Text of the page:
BOSTON -- After taking the field each of the last 16 days, and 29 of the last 30, the Rays earned their rest on Thursday.
The Rays began the month of June with a scheduled off-day in Boston after a May that challenged them yet did nothing to refute the notion that Tampa Bay remains the best team in baseball.
“We’re pitching. We’re hitting,” Yandy Díaz said through interpreter Manny Navarro. “I think putting all that together makes us the best team in the league.”
The Rays entered Friday’s series opener at Fenway Park with a 40-18 record, the Majors’ top mark, after completing a grueling stretch in which they went 17-12 against eight clubs that had a combined .540 winning percentage through play on Wednesday. (Neither here nor there, but that clip would have led either Central division as of Thursday morning.)
MLB.com’s Sarah Langs looked yesterday at what it means to be in first place on June 1 and a few other key points to monitor moving forward. The Rays’ schedule will lighten up a bit this month, and the three scheduled off-days will be nice after such a long haul through May, but the American League East provides little margin for error.
Before looking ahead, though, let’s review some of the Rays’ top performers from the past month.
Player of the Month
As of Thursday’s off-day, this is the complete list of qualified American League hitters with a better OPS than Díaz: Aaron Judge. That’s it.
Díaz has been a machine for the Rays, lifting more of his hard-hit balls to add power to his patient approach at the plate. As a result, he’s hitting .310/.410/.580 with 12 homers and 30 RBIs, and he’s still only struck out four more times (30) than he’s walked (26) while batting atop Tampa Bay’s lineup. Last month, Díaz hit .300/.398/.575 with five homers and 14 RBIs in 21 games. He’s delivering consistent, star-level production.
Díaz is the pick here, but he had plenty of competition from the likes of…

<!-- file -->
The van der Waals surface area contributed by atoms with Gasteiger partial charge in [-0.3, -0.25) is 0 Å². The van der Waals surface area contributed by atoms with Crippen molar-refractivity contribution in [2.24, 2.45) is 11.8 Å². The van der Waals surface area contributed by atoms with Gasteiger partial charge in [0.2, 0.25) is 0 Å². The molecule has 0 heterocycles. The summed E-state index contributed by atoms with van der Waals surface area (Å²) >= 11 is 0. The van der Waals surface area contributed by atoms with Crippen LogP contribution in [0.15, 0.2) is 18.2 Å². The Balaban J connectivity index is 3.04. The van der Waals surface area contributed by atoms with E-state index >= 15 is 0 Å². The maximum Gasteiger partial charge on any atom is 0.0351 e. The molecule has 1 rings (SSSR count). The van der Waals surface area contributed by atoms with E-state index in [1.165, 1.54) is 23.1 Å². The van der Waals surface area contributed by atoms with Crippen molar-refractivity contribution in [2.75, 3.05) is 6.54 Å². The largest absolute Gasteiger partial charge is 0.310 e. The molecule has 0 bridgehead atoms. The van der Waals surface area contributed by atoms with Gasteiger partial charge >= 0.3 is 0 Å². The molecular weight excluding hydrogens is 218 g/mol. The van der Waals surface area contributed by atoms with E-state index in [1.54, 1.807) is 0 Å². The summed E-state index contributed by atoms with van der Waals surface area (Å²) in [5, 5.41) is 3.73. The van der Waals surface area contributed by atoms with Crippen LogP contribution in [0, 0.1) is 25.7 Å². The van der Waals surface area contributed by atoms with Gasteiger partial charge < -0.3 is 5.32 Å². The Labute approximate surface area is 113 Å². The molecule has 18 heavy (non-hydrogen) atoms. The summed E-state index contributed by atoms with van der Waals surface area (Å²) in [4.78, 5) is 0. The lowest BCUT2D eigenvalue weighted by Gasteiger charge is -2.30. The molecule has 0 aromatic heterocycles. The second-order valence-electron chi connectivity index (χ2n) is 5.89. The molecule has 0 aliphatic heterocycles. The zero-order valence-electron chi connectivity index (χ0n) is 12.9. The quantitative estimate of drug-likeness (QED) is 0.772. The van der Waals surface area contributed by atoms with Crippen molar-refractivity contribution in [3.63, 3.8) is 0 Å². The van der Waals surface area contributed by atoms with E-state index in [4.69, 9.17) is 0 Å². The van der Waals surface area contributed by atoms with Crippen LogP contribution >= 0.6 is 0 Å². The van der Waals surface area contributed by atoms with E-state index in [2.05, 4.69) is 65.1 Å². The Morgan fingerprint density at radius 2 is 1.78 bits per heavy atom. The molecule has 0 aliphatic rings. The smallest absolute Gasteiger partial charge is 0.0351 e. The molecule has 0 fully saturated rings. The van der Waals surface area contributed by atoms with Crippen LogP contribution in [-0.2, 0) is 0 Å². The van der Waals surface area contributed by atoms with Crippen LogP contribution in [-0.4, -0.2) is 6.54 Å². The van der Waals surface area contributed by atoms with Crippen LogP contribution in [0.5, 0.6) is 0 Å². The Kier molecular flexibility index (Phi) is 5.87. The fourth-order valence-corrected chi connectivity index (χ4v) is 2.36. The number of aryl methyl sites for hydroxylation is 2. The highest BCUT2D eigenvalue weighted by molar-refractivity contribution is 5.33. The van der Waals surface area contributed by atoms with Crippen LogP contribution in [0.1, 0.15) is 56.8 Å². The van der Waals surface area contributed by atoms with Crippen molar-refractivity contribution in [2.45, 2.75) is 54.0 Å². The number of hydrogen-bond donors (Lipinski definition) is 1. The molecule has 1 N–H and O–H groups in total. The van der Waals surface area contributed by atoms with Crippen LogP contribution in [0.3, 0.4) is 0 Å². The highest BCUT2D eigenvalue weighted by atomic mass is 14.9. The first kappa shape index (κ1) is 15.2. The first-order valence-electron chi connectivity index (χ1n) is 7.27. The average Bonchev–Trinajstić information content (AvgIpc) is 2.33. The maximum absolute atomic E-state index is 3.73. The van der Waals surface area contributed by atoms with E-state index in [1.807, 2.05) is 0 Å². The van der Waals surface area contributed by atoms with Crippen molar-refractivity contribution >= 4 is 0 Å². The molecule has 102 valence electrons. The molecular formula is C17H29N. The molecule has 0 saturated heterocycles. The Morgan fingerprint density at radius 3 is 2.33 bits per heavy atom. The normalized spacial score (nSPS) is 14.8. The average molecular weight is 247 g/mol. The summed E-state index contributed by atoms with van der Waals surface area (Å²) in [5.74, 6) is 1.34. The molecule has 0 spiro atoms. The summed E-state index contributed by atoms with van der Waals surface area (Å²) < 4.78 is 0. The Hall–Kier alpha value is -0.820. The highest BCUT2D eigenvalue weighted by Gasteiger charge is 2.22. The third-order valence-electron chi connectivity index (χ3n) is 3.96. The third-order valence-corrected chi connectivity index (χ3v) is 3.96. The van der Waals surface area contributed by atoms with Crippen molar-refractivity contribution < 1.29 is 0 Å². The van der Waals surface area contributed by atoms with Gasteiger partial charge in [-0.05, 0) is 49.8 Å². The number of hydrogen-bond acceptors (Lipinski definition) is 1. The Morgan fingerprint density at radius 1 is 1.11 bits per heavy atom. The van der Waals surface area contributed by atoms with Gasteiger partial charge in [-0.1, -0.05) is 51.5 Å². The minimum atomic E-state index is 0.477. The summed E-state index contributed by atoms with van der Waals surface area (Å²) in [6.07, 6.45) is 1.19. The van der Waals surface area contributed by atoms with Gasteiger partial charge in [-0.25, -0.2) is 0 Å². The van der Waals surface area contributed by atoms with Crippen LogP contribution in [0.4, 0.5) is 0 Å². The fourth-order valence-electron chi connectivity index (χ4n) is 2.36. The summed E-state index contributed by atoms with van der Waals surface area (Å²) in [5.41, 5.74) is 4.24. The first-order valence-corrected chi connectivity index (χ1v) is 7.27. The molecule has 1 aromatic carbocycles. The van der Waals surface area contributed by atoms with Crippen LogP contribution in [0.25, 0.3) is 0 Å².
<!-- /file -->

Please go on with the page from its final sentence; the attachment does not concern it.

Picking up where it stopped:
• Jose Siri: team-leading eight homers
• Luke Raley: .859 OPS, seven steals
• Randy Arozarena: 20 walks last month, only three fewer than he had in the entire first half last year
• Josh Lowe: six homers, team-leading 19 RBIs, eight steals
• Wander Franco, who, according to Baseball-Reference’s Wins Above Replacement, has been the most valuable player in baseball two months into the season.
Pitcher of the Month
Zach Eflin was good in May, posting a 3.46 ERA while logging 36 strikeouts and only five walks as the Rays went 5-1 behind him. He provided valuable length, too, working six innings in three of his starts and seven in the other three. Taj Bradley’s strikeout-to-walk numbers are remarkable for such a young pitcher with power stuff, and Tyler Glasnow remains nasty.
But this has got to be the guy at the top of MLB.com’s latest Starting Pitcher Power Rankings, right?
Shane McClanahan is having the kind of first half that will make him a candidate to start the All-Star Game for a second straight year. He’s had some issues with his control, with 13 walks in 35 2/3 innings last month, but few starters in the Majors can match his combination of stuff and determination. The lefty put together a 2.02 ERA and struck out 40 batters over six starts in May.